The conditions and circumstances of people across the world cannot be boiled down to only national averages. Within the same country, economic development can be unbalanced, with some regions benefiting from growth while others lag. Understanding these differences at a granular level is an essential part of monitoring welfare and knowing where to focus development efforts where they are most needed.
The World Bank’s new Geospatial Poverty Portal is an important tool in these efforts, providing subnational poverty, inequality, and multi-dimensional poverty indicators over time and at a global level. This new website is a part of the global poverty monitoring at the World Bank, which is featured in the Poverty and Inequality Platform (PIP).
The portal features an interactive map based on data from the newly released Subnational Poverty and Inequality Database (SPID), spanning over 1,600 subnational areas from 141 economies. Statistics in the SPID are direct calculations from available survey data at their levels of representativeness, meaning data frequency varies by country. Some countries have subnational time series as long as 10 years, allowing users to compare changes temporally and spatially over a long period.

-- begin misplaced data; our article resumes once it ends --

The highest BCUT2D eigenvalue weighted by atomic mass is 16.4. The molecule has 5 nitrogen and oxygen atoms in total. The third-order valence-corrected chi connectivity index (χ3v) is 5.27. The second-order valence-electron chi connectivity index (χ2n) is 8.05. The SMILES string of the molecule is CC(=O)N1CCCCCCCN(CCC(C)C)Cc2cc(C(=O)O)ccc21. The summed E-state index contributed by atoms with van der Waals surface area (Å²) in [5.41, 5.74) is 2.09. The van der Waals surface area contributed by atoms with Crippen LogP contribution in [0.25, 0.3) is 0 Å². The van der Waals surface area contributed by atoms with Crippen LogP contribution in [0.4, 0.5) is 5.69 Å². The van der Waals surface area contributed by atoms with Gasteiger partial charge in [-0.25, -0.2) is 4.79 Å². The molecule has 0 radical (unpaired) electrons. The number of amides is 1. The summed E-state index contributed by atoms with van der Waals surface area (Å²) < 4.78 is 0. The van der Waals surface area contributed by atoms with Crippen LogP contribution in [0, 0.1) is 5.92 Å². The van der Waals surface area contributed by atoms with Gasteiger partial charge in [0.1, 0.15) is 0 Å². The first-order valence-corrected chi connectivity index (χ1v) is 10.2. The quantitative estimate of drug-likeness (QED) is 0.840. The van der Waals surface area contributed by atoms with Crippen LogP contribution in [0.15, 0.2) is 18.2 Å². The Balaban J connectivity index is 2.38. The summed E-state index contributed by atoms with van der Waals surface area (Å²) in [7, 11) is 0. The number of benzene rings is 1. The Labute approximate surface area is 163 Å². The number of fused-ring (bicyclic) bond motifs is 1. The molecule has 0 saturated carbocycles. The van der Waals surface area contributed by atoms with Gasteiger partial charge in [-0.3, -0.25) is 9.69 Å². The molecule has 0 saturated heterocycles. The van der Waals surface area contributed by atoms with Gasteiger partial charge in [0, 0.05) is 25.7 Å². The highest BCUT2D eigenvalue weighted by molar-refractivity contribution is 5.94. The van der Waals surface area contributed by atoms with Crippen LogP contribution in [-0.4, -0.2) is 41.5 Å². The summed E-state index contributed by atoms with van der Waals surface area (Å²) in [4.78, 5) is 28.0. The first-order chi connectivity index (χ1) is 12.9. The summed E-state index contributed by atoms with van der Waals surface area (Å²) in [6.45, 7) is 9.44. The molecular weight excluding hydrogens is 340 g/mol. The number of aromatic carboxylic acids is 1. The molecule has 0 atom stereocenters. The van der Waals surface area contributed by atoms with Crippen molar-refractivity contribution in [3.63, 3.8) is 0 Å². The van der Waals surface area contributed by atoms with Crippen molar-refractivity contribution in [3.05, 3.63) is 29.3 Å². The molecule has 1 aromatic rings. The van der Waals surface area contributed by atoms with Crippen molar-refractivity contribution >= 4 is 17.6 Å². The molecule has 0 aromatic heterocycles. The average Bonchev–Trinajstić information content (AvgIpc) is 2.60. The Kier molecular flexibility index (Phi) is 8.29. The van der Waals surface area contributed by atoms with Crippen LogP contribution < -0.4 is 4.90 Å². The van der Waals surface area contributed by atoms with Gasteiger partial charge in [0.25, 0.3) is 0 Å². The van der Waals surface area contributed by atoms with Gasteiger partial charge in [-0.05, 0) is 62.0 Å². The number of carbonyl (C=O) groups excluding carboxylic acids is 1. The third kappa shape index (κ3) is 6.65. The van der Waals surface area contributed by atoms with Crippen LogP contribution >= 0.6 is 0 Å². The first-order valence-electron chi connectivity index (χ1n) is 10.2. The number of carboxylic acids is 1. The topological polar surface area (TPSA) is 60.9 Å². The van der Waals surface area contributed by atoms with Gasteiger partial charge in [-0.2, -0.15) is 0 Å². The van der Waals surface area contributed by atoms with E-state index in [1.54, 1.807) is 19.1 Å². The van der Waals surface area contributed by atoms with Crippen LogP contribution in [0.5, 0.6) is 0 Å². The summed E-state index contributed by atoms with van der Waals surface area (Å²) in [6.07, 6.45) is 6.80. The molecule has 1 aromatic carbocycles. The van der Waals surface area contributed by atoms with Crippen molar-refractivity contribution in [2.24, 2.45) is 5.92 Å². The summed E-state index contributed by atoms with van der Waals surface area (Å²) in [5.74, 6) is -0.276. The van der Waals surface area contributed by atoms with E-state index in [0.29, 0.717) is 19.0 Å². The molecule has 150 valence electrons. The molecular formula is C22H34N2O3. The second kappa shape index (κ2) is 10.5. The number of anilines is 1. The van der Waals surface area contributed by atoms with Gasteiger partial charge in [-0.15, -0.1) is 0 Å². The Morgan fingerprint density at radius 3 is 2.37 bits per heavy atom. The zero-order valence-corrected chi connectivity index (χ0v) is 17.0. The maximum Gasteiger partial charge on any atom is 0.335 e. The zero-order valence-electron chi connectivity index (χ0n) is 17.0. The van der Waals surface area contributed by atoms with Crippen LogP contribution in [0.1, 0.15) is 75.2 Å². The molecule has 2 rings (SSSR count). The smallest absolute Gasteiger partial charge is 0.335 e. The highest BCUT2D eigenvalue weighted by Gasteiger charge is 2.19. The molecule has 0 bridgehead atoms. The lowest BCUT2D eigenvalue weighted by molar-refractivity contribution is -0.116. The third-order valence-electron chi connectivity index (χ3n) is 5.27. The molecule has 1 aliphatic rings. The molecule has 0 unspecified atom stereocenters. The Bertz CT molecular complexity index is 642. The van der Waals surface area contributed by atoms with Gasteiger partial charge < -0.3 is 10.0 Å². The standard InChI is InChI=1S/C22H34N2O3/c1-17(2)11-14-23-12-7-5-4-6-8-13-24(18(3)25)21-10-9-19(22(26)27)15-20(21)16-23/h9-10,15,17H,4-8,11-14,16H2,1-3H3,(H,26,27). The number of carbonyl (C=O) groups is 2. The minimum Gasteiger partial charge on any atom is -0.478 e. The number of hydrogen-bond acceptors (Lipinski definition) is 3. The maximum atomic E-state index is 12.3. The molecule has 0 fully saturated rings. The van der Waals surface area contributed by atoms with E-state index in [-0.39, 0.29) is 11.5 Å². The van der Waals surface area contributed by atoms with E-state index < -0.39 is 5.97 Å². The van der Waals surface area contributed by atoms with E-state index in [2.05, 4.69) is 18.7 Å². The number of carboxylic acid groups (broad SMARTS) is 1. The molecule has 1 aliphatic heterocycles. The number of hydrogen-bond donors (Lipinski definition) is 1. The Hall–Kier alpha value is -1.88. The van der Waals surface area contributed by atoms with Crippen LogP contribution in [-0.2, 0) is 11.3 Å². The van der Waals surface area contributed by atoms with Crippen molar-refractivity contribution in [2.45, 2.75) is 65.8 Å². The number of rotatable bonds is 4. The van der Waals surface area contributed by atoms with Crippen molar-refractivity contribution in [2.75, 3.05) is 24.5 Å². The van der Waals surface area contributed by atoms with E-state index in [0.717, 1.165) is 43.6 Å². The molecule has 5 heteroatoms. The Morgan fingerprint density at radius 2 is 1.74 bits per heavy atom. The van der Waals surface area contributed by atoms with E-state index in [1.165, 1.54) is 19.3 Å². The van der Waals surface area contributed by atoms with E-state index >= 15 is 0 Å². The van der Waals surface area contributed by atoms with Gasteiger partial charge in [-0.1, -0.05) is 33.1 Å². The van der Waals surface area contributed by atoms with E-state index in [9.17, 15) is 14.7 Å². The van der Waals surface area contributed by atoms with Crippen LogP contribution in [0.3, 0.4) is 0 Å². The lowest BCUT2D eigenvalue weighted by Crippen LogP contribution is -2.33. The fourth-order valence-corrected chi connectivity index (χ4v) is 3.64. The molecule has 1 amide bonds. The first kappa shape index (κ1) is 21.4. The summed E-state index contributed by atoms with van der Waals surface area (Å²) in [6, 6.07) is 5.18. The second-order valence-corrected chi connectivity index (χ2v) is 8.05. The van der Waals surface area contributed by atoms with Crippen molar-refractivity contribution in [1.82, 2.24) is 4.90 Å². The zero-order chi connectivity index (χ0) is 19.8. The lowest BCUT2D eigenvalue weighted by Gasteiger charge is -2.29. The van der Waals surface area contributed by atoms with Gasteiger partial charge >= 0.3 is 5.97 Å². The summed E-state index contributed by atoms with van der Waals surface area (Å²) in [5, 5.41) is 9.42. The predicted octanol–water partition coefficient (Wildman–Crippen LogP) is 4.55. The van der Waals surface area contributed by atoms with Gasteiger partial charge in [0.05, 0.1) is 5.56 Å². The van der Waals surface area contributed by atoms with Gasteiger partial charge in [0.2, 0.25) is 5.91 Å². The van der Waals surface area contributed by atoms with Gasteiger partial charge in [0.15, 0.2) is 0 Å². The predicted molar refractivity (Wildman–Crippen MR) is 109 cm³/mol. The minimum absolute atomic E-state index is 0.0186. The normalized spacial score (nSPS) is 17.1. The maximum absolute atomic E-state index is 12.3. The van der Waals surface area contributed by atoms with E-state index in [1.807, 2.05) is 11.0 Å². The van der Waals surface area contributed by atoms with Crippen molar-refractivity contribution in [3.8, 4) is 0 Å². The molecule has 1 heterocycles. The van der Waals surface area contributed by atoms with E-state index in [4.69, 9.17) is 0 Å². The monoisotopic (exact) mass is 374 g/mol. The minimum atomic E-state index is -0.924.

The SPID shows that countries can have large variations in prosperity across subnational regions. Differences can be surprisingly wide in countries with large development divides between rural and urban centers. Remote areas are often still reliant on low productivity agriculture, but many of these countries also have dynamic and growing urban cores. For example, in the case of Thailand, the World Bank’s Upper-Middle Income country poverty rate ($6.85/day 2017 PPP) for Bangkok in 2020 is effectively 0 percent, while Mae Hong Son, the poorest province, has a poverty rate of 47.3 percent.
Figure 1. Interactive map based on the Subnational Poverty and Inequality Database
The availability of survey data across countries varies. Some countries publish data annually, while others have large gaps between surveys. To compare subnational areas across countries, it is important to be able to compare them at the same point in time. This is done by “lining up” the poverty rates at the national level using the same methods used for global poverty monitoring and then zooming in on subnational poverty estimates.
The Global Subnational Atlas of Poverty (GSAP) is a map of line-up subnational poverty rates in over 1,700 areas across over 160 economies projected to a common year. The newest version of the GSAP features subnational poverty rates lined up to 2019. While only 12 countries have extreme line-up poverty rates higher than 50 percent in 2019, the GSAP shows that there are 182 subregions from 26 countries with poverty rates higher than 50 percent. Among these, 162 are in the Sub-Saharan Africa region, another 19 are in the Middle East and North Africa region, and one in East Asia and Pacific.